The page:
Recently, listening to "The Brain that Changes Itself" (Norman Doidge) I was encouraged to hear that we seniors can keep our brains from deteriorating and even prevent Alzheimer’s! When we reach middle age, we tend to rest on our laurels, using the skills we’ve developed over the years (the established neurological ‘brain maps’), but Doidge writes that we need to develop new brain maps as we age. The key is challenging our brains with new learning, new skills, new input. Learning must be a life-long activity. The most vibrant older people we meet renew their brains and bodies and reinvigorate themselves with new friends, new challenges and serving other people.
Just a few suggestions for more vigor and joy in your life:
- Study a foreign (to you) language
- Take up a musical instrument, get lessons
- Meet weekly with friends to play a game of cards
- Volunteer in the community; meet new friends
- Get on your treadmill (or go out for a long walk) or stationary bike with a good audiobook
- Take a dance class and show off your moves
- Take up a new craft (woodworking, crochet, etc) or pick back up one you already know
- Enroll in a community college class
Another great idea: Many seniors have problems with receiving auditory input, which puts a real damper on relationships and social activity. Sound therapy is an excellent tool for improving auditory reception as well as mood, balance, concentration and energy. The Listening Program’s music production techniques are designed to stimulate, or “exercise,” the different functions of the auditory processing system. This enables the brain to better receive, process and use incoming information.
A sound therapy program of beautiful classical music can improve our brains and our social lives as we get older, by improving the way we hear conversations and engage with our loved ones. Call me if you’d like to reinvigorate your brain with The Listening Program.
Let's go! I’m doing my TLP 'listening' today and starting piano lessons soon!
Red Flag Warning: Any Child Who Doesn't Like to Read!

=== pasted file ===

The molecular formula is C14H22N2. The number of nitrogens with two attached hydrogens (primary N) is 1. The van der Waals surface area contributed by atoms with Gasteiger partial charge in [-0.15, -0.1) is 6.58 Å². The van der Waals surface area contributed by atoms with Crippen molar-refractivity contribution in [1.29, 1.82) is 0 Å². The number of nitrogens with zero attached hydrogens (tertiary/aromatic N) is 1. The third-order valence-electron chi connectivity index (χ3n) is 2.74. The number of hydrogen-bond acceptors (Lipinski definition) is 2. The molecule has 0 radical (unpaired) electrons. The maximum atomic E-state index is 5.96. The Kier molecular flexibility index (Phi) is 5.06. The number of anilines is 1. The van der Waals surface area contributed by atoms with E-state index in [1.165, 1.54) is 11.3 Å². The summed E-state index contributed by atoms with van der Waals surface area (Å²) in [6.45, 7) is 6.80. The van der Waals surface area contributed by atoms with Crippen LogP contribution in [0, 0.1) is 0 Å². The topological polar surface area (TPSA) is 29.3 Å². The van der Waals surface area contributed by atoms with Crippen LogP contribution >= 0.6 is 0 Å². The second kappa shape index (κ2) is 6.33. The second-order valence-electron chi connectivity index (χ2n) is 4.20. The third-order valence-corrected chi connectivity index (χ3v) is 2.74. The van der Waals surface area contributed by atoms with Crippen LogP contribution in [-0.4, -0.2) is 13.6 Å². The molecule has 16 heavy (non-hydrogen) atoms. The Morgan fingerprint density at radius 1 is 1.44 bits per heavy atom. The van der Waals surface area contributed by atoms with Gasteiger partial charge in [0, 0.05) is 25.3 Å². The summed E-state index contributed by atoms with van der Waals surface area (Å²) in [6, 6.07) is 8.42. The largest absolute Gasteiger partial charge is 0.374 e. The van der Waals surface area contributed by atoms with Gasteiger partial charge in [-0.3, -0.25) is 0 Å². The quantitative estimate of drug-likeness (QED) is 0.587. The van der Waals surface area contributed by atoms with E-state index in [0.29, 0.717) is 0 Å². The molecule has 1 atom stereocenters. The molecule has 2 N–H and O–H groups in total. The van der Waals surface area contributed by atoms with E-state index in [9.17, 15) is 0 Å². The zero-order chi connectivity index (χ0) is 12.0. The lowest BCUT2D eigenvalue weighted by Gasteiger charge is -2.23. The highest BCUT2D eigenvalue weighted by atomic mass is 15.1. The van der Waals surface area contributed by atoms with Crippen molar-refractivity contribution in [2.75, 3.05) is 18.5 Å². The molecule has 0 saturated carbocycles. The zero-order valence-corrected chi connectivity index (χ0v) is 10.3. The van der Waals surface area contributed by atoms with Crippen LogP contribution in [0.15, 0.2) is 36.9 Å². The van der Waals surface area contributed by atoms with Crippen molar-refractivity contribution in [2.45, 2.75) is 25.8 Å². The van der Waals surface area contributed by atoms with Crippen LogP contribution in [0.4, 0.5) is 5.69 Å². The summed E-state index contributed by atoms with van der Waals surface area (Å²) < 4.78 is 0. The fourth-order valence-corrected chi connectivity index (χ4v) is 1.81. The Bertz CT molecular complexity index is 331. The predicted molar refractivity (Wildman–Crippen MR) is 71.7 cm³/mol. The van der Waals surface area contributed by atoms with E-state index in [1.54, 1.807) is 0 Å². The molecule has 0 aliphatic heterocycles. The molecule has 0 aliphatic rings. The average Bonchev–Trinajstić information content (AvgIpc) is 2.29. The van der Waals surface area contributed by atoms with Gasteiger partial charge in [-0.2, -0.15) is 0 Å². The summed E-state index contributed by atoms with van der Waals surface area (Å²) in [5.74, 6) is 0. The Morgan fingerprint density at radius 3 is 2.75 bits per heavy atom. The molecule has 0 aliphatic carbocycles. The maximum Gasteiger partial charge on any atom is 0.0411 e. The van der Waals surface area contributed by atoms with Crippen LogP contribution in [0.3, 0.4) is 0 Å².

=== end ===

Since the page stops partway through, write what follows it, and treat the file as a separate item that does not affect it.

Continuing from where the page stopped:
If your child avoids reading, here are good tips from Ann:
- Have your child read aloud to you 15 minutes a day, 5-7 days a week, consistently.
- Don't say the word he struggles with, but help him sound out words. It is critically important for every reader to know how to sound out words.
- Don't let him skip words or misread (example: reads that for than, of instead of for ).
- For the 'good reader' who doesn't remember what she has read, do this exercise: She reads aloud, pausing slightly to tap once at each comma or semi-colon, and tapping twice at the end of each sentence. She cannot be voicing while tapping. This allows the brain time to catch up, and with time and practice, builds in a good habit of recognizing punctuation.
If your child doesn't make significant progress after a month or so, call us. We do some of our BEST work at the reading table! Here's a comment from one 6th grader: "Miss Ann, I like to read now!" This young lady now enjoys her studies as an art student at a well-recognized college in Georgia. Her parents told me recently that, through high school, Tanya's "nose was always in a book"!
Most of the children I test for processing and reading skills show deep deficiencies in auditory processing, which is critically important for good reading ability, comprehension and social interaction. So many struggle with reading (and therefore, with all their academic subjects) and may never know the joy of getting into a really good book! The Listening Program has proven itself with my clients over and over in developing those very necessary auditory skills.
This morning as I read research studies posted to the Advanced Brain Technologies site, I found more about the positive effects of sound therapy for students with Downs Syndrome and with Autism. I was not surprised to read the impressive results shown for twelve children with Autism. These children had completed only half of the program when they were retested. Significant improvements were found in eleven areas, such as: using more words, following instructions, mixing with children, swimming, better sleep patterns, coordination, reduced fidgeting and more food tolerances.
In another study, nine Downs children (also retested halfway through the twenty-week program) also showed very good progress. Their parents recorded: able to listen better, using more words and stringing more words together, clearer speech, more compliant, better coordination, among other improvements.
Hope this is helpful and encouraging!